"See, lady, what the gentle one has done!

See, lady, what the meek one has done!

See, lady, what the mild one has done!

What for?

Just because her only maid got up late,
she was so angry and displeased
that she must up with the lynch-pin
to strike her on the head and break it.

[88] In the result
the lady Videhika got the repute
of being violent
and anything but meek and mild.

In like manner an Almsman may be gentle,
and meek,
and mild enough
so long as nothing unpleasant is said against him.

It is only when unpleasant things are said against him
that you can begin to dub him gentle,
and meek,
and mild.

I do not call that Almsman docile
who is docile
and evinces docility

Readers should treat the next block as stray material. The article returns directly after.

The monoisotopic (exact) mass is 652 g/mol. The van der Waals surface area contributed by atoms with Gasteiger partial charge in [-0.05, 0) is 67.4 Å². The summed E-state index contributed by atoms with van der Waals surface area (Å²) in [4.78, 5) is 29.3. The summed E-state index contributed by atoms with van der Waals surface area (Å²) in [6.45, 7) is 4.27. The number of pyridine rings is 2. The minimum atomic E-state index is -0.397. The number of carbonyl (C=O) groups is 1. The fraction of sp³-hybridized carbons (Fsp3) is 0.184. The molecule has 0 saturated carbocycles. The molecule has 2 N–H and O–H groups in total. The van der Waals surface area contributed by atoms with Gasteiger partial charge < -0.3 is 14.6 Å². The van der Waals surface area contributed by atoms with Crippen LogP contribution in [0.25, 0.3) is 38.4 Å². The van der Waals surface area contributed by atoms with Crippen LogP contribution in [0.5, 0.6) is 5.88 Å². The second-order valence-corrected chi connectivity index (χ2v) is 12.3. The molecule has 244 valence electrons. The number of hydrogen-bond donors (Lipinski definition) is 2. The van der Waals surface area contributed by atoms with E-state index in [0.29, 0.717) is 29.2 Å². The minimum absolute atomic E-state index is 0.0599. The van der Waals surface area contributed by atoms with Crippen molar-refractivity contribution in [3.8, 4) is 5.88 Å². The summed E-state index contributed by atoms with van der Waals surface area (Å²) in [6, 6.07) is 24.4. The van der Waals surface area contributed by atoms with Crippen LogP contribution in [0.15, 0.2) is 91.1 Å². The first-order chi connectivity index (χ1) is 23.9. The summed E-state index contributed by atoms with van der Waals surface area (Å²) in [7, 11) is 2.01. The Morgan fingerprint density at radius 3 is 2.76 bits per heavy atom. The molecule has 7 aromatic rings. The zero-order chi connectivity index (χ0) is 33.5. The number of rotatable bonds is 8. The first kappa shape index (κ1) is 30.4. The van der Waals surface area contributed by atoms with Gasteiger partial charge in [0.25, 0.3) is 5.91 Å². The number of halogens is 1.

only to get clothes
and food
and so forth.

For, if he fails to get these things,
he is not docile
and evinces no docility.

Him only do I call docile
whose docility springs from honouring
and venerating
and revering the Doctrine.

Be it your task, Almsmen,
to become docile
and to evince docility
by honouring
and venerating
and revering the Doctrine.

There are five ways in which you may be addressed, -
(i.) in or out of season,
(ii.) truthfully or untruthfully,
(iii.) mildly or harshly,
(iv.) profitably or unprofitably, and
(v.) in love or in hate;
people may speak to you from time to time
in each of these ways.

Your task should be
to preserve your hearts unmoved,
never to allow an ill word to pass your lips,
but always to abide in compassion and goodwill,
with no hate in your hearts,
enfolding in radiant thoughts of love
the person addressing you
and proceeding thence
to enfold the whole world in your radiant thoughts of love, -
thoughts like the solid earth beneath
thoughts great,
vast
and beyond measure,
in which no hatred is
or thought of harm.

It is like a man who comes with basket and shovel
to do away with the solid earth!